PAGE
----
Notice: Fourth Circuit I.o.p. 36.6 States That Citation of Unpublished Dispositions is Disfavored Except for Establishing Res Judicata, Estoppel, or the Law of the Case and Requires Service of Copies of Cited Unpublished Dispositions of the Fourth Circuit, 959 F.2d 231 (4th Cir. 1986)

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US Court of Appeals for the Fourth Circuit - 959 F.2d 231 (4th Cir. 1986) Linda D. CRITES, Plaintiff-Appellant,v.KAISER ALUMINUM AND CHEMICAL CORPORATION; UnitedSteelworkers of America Local 5668; Ken Mikes; SebertRiddle; Steve Olds; Leon Yoder; Al Toothman; JohnSpencer; Joe Chapman; Charlie McDowell; Don Stidham,Defendants-Appellees

No. 91-1231.

United States Court of Appeals, Fourth Circuit.

Submitted Feb. 26, 1992.

Decided April 3, 1992.

Appeal from the United States District Court for the Southern District of West Virginia, at Parkersburg. Charles H. Haden, II, Chief District Judge. (CA-88-1436-A)

Linda D. Crites, appellant pro se.

Joseph M. Price, William E. Robinson, Robinson & McElwee, Charleston, W.Va., David I. Goldman, Associate General Counsel, United Steelworkers of America, Pittsburgh, Pa., for appellees.

S.D.W. Va.


Before K.K. HALL and PHILLIPS, Circuit Judges, and CHAPMAN, Senior Circuit Judge.



Linda Crites appeals the district court's order dismissing her employment discrimination complaint filed pursuant to 42 U.S.C. §§ 1981 & 2000e-5. We affirm in part, vacate in part, and remand to the district court for the reasons set forth below.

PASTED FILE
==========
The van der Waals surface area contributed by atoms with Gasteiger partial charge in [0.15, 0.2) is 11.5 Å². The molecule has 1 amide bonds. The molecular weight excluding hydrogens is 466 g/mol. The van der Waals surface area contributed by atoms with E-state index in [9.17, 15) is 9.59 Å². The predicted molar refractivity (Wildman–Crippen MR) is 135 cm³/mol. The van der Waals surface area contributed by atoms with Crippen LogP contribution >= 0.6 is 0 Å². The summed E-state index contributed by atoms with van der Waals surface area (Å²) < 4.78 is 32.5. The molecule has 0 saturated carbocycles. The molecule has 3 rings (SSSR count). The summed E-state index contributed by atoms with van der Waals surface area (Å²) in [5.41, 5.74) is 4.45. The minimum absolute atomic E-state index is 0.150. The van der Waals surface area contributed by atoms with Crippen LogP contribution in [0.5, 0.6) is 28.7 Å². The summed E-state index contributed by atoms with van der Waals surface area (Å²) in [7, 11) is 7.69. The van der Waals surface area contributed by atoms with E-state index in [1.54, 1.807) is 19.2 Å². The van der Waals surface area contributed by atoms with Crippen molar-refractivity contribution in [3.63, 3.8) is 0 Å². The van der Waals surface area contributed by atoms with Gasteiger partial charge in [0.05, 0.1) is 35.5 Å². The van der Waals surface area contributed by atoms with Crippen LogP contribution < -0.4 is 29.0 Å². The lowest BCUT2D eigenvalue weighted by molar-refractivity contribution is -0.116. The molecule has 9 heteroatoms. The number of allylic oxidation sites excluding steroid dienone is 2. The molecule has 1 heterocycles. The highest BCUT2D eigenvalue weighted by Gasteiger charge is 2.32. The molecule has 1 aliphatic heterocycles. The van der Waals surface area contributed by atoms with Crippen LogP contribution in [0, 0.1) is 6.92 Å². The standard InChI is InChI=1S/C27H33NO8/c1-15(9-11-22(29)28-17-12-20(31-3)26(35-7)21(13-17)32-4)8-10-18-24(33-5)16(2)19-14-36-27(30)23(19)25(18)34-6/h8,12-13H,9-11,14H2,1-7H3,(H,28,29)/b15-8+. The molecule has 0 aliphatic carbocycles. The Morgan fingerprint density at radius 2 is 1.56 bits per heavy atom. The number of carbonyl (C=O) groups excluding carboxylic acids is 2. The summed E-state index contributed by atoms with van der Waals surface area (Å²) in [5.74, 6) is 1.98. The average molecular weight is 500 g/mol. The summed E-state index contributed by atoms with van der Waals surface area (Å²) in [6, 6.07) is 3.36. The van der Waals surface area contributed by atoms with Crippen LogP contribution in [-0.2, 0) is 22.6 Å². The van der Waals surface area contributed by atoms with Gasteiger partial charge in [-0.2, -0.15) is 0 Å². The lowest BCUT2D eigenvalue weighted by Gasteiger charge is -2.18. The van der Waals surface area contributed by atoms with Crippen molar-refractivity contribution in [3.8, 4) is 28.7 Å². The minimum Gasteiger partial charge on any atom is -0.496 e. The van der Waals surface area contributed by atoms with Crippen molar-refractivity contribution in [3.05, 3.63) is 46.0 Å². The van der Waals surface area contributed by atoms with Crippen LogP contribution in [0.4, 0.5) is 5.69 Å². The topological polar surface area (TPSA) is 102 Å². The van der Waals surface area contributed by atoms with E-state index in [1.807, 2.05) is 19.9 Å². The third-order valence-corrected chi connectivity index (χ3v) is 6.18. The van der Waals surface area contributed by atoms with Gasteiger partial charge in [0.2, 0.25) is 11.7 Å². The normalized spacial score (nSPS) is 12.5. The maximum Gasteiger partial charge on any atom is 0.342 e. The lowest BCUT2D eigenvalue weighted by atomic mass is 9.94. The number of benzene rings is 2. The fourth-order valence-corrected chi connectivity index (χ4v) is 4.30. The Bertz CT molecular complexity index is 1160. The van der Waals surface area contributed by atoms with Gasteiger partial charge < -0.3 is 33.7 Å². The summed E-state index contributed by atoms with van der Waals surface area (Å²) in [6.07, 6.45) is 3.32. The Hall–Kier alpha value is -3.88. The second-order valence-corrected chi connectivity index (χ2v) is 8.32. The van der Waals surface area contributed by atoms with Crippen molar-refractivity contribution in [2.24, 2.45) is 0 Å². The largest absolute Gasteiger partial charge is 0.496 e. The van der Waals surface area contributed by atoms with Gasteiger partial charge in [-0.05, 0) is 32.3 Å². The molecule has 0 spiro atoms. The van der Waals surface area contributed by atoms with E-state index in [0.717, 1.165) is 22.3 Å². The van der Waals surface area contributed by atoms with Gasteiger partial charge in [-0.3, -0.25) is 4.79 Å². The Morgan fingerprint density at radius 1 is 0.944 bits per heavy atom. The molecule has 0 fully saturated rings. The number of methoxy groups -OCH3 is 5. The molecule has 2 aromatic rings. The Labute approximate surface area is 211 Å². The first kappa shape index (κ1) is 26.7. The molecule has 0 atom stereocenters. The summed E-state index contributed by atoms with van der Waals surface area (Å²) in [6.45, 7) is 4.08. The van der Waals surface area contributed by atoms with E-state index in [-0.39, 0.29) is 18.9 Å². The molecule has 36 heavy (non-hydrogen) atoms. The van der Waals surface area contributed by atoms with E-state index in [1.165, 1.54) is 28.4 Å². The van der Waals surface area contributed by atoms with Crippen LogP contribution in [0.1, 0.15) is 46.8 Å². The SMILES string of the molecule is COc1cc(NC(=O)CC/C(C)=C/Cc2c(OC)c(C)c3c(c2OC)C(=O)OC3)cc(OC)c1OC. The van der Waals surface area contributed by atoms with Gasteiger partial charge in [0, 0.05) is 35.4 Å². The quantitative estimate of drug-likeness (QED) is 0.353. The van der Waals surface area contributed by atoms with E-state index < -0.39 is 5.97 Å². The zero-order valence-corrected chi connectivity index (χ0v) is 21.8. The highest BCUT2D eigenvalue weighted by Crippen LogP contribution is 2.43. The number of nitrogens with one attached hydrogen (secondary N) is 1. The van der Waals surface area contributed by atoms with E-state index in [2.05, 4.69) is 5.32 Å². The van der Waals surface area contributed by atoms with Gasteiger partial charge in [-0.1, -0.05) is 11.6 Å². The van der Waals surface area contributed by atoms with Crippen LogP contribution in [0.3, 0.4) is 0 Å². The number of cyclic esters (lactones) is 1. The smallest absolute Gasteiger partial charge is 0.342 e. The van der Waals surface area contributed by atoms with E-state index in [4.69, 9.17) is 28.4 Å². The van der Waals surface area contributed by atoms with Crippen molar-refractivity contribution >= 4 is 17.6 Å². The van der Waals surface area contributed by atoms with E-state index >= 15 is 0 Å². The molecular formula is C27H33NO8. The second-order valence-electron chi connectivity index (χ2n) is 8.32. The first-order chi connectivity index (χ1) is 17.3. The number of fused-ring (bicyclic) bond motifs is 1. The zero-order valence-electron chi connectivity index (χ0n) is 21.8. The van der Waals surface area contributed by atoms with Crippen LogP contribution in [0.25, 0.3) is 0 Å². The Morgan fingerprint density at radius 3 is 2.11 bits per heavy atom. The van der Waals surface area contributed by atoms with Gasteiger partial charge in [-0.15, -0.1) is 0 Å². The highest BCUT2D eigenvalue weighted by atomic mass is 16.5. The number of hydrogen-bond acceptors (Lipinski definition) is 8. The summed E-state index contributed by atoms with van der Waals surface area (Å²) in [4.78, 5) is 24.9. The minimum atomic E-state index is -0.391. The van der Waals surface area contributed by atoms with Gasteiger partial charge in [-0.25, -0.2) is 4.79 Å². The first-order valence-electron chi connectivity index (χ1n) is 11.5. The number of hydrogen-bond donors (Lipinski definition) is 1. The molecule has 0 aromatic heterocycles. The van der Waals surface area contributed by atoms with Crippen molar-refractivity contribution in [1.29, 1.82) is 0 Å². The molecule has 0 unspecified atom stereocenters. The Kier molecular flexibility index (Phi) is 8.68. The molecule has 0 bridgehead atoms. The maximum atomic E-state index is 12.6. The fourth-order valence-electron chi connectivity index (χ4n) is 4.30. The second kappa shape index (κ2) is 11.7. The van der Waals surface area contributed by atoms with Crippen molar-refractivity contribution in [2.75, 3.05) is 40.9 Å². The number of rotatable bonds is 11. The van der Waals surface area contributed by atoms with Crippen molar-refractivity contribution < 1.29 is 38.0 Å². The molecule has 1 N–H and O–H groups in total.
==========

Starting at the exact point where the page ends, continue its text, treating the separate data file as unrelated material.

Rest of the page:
* Linda Crites began working for Defendant Kaiser Aluminum in 1973 as a janitor. She had been promoted to the position of maintenance mechanic when she was terminated on June 10, 1986, allegedly due to her poor attendance record. She claims that male workers with similar attendance records were treated differently, and that her discharge was therefore the product of discrimination based on sex.

Plaintiff filed charges with the EEOC against Kaiser Aluminum and the union representing her. The EEOC dismissed the charges on the merits and gave notice of Plaintiff's right to file suit in federal court. Plaintiff filed this complaint, seeking relief pursuant to 42 U.S.C. §§ 1981 & 2000e. The district court dismissed and this appeal followed.


The district court properly dismissed the § 1981 claim. The statute does not protect against discrimination based on sex. Runyon v. McCrary, 427 U.S. 160, 167 (1976).


The enforcement provisions of Title VII require a person claiming to be aggrieved to file a charge with the EEOC within 180 days after the alleged unlawful employment practice. 42 U.S.C. § 2000e-5(e). Thus, Crites had 180 days from the date of her discharge, or until December 8, 1986, to file her charge with the EEOC.

After consulting by telephone with an employee of the EEOC, and upon the employee's advice, Crites sent a letter to the EEOC dated November 7, 1986, which requested the EEOC to review her case of alleged discrimination against Kaiser Aluminum and the union. The EEOC received this letter on November 12; on December 11, an EEOC compliance officer sent Crites an acknowledgement and a formal charge incorporating Crites's allegations. The form advised Crites to sign and return the formal charge within thirty days. Crites complied and returned the document on December 16.